North East Wales has around 30 hillforts, predominantly dating to the Iron Age period, c 800 BC to c 43AD, although some have earlier origins and some are reused after the Roman period. Some mentioned and described by antiquarians such as Edward Lhwyd and Thomas Pennant, one is even illustrated in a Humphrey Repton ‘Red Book’. Despite being over 2000 years old many of them still form very visible features in the landscape. Over the years there have been a number of excavations taking place in hillforts in the area. Amongst the earliest are those of Wynne Ffoukes in the 1840s. He spent a week at each of three sites in the Clwydian Range following the discovery of a hoard of 1500 Roman coins from Moel Fenlli ( a few of which are displayed at Wrexham Museum). The sites examined were Moel Fenlli, Moel y Gaer Llanbedr and Moel Arthur and the results were published promptly in Archaeologia Cambrensis…a journal which continues to be published today.
In the middle of the last century there were a number of more major excavations at hillforts in the area…all of which were a response to damage which was planned to take place. Dinorben hillfort above St George near Abergele has now been completely quarried away but in excavations initially in the 1910/20sand then in the 1950s and 60s extensive work took place, published by Hubert Savory. The site was a limestone hill and the hillfort was quarried away to provide the stone for the steel making process at Shotton. Similarly the limestone hillfort of Moel Hiraddug overlooking Dyserth has been partly quarried away and excavations took place both by Bevan Evans, archivist for Flintshire in the 1950s and 60s and in the 1980s by Jeff Davies, Kenneth Brassil and Graeme Guilbert. Preservation was good at Moel Hiraddug and remains of bone implements as well as bronze horse fittings were found. Houses were also excavated and there is evidence for the origins of the site belonging in the Bronze Age. Finally in the 1970s there were proposals to build a reservoir in the hillfort of Moel y Gaer, Halkyn Mountain. Prior to the construction of the reservoir a fifth of the interior and a large stretch of rampart were excavated under the direction of Graeme Gilbert. Evidence for 3 successive villages were found, again with the earliest evidence going back to the late Bronze Age.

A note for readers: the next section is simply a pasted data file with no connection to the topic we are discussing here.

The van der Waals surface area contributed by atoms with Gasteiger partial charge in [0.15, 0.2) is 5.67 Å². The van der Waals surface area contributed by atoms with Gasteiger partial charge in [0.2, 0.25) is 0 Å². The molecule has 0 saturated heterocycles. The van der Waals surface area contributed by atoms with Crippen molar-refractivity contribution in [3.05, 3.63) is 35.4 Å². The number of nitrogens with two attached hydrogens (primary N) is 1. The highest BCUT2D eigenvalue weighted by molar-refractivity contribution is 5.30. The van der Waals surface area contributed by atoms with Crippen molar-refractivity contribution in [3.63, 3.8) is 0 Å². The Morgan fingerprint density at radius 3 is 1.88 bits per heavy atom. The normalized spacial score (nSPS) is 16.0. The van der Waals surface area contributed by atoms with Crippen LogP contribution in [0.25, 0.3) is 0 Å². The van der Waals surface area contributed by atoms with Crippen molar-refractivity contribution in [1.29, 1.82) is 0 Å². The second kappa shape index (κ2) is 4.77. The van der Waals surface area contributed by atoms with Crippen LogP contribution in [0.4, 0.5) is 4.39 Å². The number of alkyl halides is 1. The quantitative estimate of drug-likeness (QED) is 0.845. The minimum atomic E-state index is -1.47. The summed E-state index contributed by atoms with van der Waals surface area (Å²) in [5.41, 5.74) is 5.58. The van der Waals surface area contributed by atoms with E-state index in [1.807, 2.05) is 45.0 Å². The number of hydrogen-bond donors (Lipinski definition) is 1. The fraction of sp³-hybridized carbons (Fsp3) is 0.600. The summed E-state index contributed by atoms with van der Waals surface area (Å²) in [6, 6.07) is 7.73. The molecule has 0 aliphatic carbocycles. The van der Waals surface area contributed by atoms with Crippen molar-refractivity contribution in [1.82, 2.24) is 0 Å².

Focus shifted away from hillforts in this area with more academic study concentrating on sites in the south of England. However in the early 2000s Denbighshire County Council led a large multidisciplinary project called Heather and Hillforts, largely funded by the Heritage Lottery Fund (HLF). This turned back emphasis onto 6 major hillforts in the Clwydian Range and Llantysilio Mountain. The six hillforts looked at were Penycloddiau, Moel Arthur, Moel y Gaer Llanbedr, Moel Fenlli, Moel y Gaer Llantysilio and Caer Drewyn. The Lottery funded project was largely about looking after the two assets, hillforts and heather, management of sites and habitats and raising awareness and reconnecting people with the sites. Very little archaeological excavation took place within the project as research is not generally one of the remits of HLF. There were three small excavations all linked to understanding erosion which was taking place at Penycloddiau, Moel y Gaer Llanbedr and Moel y Gaer Llantysilio.